Kai So what I hear you say is that what we would really need is a more holistic approach to this, probably changes to zoning laws and planning, regulation, and things like that, and maybe this will be driven by insurance companies or financial incentives to build in different places. None of that is easily achievable in the short-term, as you said, short-termism points, you know, to other solutions. So how is adaptation actually happening? What are we doing in this space?
Chris Wright Well, basically, we're not doing a whole lot. There's a lot of talk about adaptation, one of the IPCC annual reports, or five-year assessment reports comes out, is focused on adaptation. And the key point they make is that it's being done very badly. It's being done in a very short-term fashion, often after events have happened. Not in anticipation of climate impacts. And it also opens it up to opportunities for new business in different industries. So there's sections in our book where we talk about, for instance, what's happening in the Arctic, as the Arctic ice melts, basically it's opening up opportunities for business expansion and minerals extraction, now that they can get past the melted ice, new business opportunities for fishing fleets as they chase the fish stocks further north, as the oceans warm. So it's a sort of an extractivism mindset. And rather, ironically, as the companies that have melted the ice are actually pushing further into the melted water to extract more fossil fuels in some cases. In the case of Russia, for instance, there's a quite well-documented, quote, some years ago now, where a senior Russian politician was making the point that 'climate change isn't a problem for us, that's going to open up business opportunities for us, agriculture, and frozen Siberia, these sorts of things'. So there is this rather apocalyptic sort of vision of adaptation of the wrong kind, actually doubling down on fossil fuel extraction and other forms of destruction of the natural environment as the planet warms. And that is entirely likely as a form of negative adaptation in the future.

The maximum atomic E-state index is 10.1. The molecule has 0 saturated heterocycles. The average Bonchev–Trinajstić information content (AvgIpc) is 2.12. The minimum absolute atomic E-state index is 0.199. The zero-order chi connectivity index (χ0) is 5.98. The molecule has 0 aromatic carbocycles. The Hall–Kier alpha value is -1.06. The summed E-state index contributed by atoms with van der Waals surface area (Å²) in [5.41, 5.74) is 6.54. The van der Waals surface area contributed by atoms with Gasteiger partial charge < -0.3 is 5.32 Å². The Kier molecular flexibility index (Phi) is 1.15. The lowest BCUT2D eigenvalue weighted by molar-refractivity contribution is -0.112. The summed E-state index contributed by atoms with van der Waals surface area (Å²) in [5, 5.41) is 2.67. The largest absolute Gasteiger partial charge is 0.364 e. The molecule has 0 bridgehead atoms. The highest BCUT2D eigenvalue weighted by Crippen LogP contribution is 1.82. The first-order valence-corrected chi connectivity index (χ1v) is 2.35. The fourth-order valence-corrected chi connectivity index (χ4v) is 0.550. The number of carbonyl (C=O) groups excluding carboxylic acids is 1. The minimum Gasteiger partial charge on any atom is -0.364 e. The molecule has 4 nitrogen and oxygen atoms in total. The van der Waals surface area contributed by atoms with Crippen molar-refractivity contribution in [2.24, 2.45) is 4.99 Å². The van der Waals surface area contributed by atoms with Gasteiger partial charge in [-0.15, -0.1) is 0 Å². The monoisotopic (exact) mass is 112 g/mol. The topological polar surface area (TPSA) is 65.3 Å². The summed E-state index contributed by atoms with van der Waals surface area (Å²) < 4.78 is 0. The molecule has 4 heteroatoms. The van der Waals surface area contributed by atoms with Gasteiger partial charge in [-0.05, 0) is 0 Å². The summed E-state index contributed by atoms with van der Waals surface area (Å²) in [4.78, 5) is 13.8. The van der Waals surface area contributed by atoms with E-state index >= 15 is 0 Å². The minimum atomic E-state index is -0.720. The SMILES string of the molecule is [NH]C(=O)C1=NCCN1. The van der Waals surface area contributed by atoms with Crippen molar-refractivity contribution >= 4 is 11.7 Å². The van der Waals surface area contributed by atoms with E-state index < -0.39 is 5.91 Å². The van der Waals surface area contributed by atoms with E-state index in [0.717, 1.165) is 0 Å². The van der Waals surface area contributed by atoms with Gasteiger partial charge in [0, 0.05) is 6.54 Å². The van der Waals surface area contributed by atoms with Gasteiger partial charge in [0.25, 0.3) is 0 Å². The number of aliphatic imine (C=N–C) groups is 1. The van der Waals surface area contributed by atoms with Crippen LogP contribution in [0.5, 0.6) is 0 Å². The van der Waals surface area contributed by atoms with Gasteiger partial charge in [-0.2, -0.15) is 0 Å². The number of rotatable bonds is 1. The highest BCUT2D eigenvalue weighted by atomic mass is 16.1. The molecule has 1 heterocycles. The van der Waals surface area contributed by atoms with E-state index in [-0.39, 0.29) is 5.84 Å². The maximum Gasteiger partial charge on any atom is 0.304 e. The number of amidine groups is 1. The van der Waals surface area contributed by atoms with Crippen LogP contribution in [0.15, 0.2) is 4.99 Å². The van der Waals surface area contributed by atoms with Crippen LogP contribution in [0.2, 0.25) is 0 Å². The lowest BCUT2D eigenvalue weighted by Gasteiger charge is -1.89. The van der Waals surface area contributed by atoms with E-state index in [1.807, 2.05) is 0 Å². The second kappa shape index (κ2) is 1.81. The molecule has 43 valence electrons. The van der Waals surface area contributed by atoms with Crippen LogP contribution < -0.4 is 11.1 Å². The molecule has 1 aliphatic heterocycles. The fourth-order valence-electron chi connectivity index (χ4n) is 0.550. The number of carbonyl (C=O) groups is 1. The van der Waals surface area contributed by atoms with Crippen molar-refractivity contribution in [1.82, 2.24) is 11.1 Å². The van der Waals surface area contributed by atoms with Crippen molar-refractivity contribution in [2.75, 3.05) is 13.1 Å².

Kai That's all quite depressing, of course, but your book makes really good points for how to move forward, right. So you're not just dwelling in on assessment of the situation of the problems. You do that, and we have to, but also, in trying to chart certain ways forward, one of the things that you point to is what you call the three Ds, the decarbonisation of the economy, thinking about de-growth as a new mindset, and a renewed sense of democracy. So maybe we talk about that, and how you see those work together, right, because they don't work in isolation.
Chris Wright So this is always the very tough part of a book to write on climate change. And I get this in my teaching as well, you know, because students and the general public say, 'well, we sort of get how urgent the problem is, what's the solution?'
Kai What are we doing about it?
Chris Wright Yeah, yeah, and the answer is, there's no silver bullet solution to this. Technologically, there are responses we can make to radically reduce emissions and change our economy. And that's the decarbonisation part, in terms of a sort of industrial scale shift towards renewable energy. And that requires basically strong government leadership. The de-growth part is a difficult one to conceive, because it's so counterintuitive to the dominance of logic of compound economic growth. How could you question that? You must be crazy, that's sort of assumed. But there is this growing literature and research around the idea of de-growth. And it's, it's not sort of a blanket de-growth of economies, necessarily, it's targeted de-growth of particular sectors of the economy, which have largely defined where we are over the last few centuries, so fossil fuel energy, for instance. But also regrowth of new sectors of the economy that we need for a more sustainable life. And then underpinning that, of course, our current politics has largely been corrupted by corporate interests, and large state enterprises. And we need to sort of reimagine what democracy might mean, in terms of the participation of citizens and all of the decisions that affect their lives, where we get our energy, how we get our food, transport, urban development, all these sort of things, there's great potential for a much more sort of deliberative form of democracy at that grassroots level.
Kai So is it fair to say that you see the renewed sense of a more, you know, participatory democracy, which is almost like an oxymoron, right? Because democracy...
Chris Wright Should be participatory.